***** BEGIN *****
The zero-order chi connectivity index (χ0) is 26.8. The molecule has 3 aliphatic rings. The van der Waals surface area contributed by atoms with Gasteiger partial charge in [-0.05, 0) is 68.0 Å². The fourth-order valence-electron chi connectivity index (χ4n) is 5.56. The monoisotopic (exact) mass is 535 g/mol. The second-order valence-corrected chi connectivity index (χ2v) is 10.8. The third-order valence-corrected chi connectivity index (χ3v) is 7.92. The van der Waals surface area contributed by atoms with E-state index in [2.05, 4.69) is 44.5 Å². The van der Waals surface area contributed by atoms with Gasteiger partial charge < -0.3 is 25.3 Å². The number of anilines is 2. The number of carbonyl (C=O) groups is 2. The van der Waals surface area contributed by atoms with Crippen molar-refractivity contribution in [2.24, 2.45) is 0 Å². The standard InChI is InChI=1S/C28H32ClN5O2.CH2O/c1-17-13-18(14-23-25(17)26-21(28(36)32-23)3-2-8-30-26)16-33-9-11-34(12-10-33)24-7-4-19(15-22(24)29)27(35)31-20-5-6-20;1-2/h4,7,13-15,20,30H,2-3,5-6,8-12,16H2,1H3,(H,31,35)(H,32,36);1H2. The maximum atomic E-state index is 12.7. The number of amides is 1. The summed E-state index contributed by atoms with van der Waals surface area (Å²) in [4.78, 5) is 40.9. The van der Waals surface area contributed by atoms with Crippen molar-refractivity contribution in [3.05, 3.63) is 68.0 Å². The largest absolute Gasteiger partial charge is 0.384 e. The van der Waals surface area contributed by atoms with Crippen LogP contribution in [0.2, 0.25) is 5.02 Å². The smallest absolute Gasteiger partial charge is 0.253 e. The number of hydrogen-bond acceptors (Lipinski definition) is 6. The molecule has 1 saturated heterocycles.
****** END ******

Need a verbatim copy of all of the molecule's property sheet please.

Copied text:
The zero-order chi connectivity index (χ0) is 26.8. The molecule has 3 aliphatic rings. The van der Waals surface area contributed by atoms with Gasteiger partial charge in [-0.05, 0) is 68.0 Å². The fourth-order valence-electron chi connectivity index (χ4n) is 5.56. The monoisotopic (exact) mass is 535 g/mol. The second-order valence-corrected chi connectivity index (χ2v) is 10.8. The third-order valence-corrected chi connectivity index (χ3v) is 7.92. The van der Waals surface area contributed by atoms with E-state index in [2.05, 4.69) is 44.5 Å². The van der Waals surface area contributed by atoms with Gasteiger partial charge < -0.3 is 25.3 Å². The number of anilines is 2. The number of carbonyl (C=O) groups is 2. The van der Waals surface area contributed by atoms with Crippen molar-refractivity contribution in [2.24, 2.45) is 0 Å². The standard InChI is InChI=1S/C28H32ClN5O2.CH2O/c1-17-13-18(14-23-25(17)26-21(28(36)32-23)3-2-8-30-26)16-33-9-11-34(12-10-33)24-7-4-19(15-22(24)29)27(35)31-20-5-6-20;1-2/h4,7,13-15,20,30H,2-3,5-6,8-12,16H2,1H3,(H,31,35)(H,32,36);1H2. The maximum atomic E-state index is 12.7. The number of amides is 1. The summed E-state index contributed by atoms with van der Waals surface area (Å²) in [4.78, 5) is 40.9. The van der Waals surface area contributed by atoms with Crippen molar-refractivity contribution in [3.05, 3.63) is 68.0 Å². The largest absolute Gasteiger partial charge is 0.384 e. The van der Waals surface area contributed by atoms with Crippen LogP contribution in [0.2, 0.25) is 5.02 Å². The smallest absolute Gasteiger partial charge is 0.253 e. The number of hydrogen-bond acceptors (Lipinski definition) is 6. The molecule has 1 saturated heterocycles.